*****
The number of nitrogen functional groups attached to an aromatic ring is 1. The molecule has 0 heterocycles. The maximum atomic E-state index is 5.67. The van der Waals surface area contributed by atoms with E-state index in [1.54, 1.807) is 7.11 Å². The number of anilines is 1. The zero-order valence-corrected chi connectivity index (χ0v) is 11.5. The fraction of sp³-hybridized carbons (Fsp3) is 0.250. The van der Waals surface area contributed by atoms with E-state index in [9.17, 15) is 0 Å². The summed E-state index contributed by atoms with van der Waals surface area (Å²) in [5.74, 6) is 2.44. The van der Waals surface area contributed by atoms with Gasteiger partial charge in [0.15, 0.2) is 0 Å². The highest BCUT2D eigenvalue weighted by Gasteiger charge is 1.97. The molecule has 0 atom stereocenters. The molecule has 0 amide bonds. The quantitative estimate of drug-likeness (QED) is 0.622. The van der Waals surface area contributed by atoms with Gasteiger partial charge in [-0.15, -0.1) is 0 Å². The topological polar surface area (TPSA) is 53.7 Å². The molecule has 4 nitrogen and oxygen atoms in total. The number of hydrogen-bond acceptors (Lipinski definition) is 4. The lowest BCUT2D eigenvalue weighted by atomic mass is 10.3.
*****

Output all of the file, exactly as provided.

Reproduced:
The number of nitrogen functional groups attached to an aromatic ring is 1. The molecule has 0 heterocycles. The maximum atomic E-state index is 5.67. The van der Waals surface area contributed by atoms with E-state index in [1.54, 1.807) is 7.11 Å². The number of anilines is 1. The zero-order valence-corrected chi connectivity index (χ0v) is 11.5. The fraction of sp³-hybridized carbons (Fsp3) is 0.250. The van der Waals surface area contributed by atoms with E-state index in [9.17, 15) is 0 Å². The summed E-state index contributed by atoms with van der Waals surface area (Å²) in [5.74, 6) is 2.44. The van der Waals surface area contributed by atoms with Gasteiger partial charge in [0.15, 0.2) is 0 Å². The highest BCUT2D eigenvalue weighted by Gasteiger charge is 1.97. The molecule has 0 atom stereocenters. The molecule has 0 amide bonds. The quantitative estimate of drug-likeness (QED) is 0.622. The van der Waals surface area contributed by atoms with Gasteiger partial charge in [-0.15, -0.1) is 0 Å². The topological polar surface area (TPSA) is 53.7 Å². The molecule has 4 nitrogen and oxygen atoms in total. The number of hydrogen-bond acceptors (Lipinski definition) is 4. The lowest BCUT2D eigenvalue weighted by atomic mass is 10.3.